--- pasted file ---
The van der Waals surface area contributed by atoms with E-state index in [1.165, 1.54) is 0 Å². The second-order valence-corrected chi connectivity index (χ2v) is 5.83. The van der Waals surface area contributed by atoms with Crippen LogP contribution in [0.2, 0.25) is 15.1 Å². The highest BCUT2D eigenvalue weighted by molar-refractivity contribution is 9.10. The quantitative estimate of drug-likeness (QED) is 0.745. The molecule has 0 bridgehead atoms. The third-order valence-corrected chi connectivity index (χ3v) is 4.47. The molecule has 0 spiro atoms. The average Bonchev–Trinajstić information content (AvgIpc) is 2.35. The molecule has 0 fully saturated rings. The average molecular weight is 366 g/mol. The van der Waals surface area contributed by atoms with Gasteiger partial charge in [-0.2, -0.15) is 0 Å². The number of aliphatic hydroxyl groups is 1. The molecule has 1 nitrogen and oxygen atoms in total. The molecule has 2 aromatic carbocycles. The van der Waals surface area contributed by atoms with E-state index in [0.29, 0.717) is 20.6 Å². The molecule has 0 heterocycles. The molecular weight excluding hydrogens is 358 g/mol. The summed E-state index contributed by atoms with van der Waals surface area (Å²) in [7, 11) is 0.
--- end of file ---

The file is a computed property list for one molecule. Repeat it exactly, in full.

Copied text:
The van der Waals surface area contributed by atoms with E-state index in [1.165, 1.54) is 0 Å². The second-order valence-corrected chi connectivity index (χ2v) is 5.83. The van der Waals surface area contributed by atoms with Crippen LogP contribution in [0.2, 0.25) is 15.1 Å². The highest BCUT2D eigenvalue weighted by molar-refractivity contribution is 9.10. The quantitative estimate of drug-likeness (QED) is 0.745. The molecule has 0 bridgehead atoms. The third-order valence-corrected chi connectivity index (χ3v) is 4.47. The molecule has 0 spiro atoms. The average Bonchev–Trinajstić information content (AvgIpc) is 2.35. The molecule has 0 fully saturated rings. The average molecular weight is 366 g/mol. The van der Waals surface area contributed by atoms with Gasteiger partial charge in [-0.2, -0.15) is 0 Å². The number of aliphatic hydroxyl groups is 1. The molecule has 1 nitrogen and oxygen atoms in total. The molecule has 2 aromatic carbocycles. The van der Waals surface area contributed by atoms with E-state index in [0.29, 0.717) is 20.6 Å². The molecule has 0 heterocycles. The molecular weight excluding hydrogens is 358 g/mol. The summed E-state index contributed by atoms with van der Waals surface area (Å²) in [7, 11) is 0.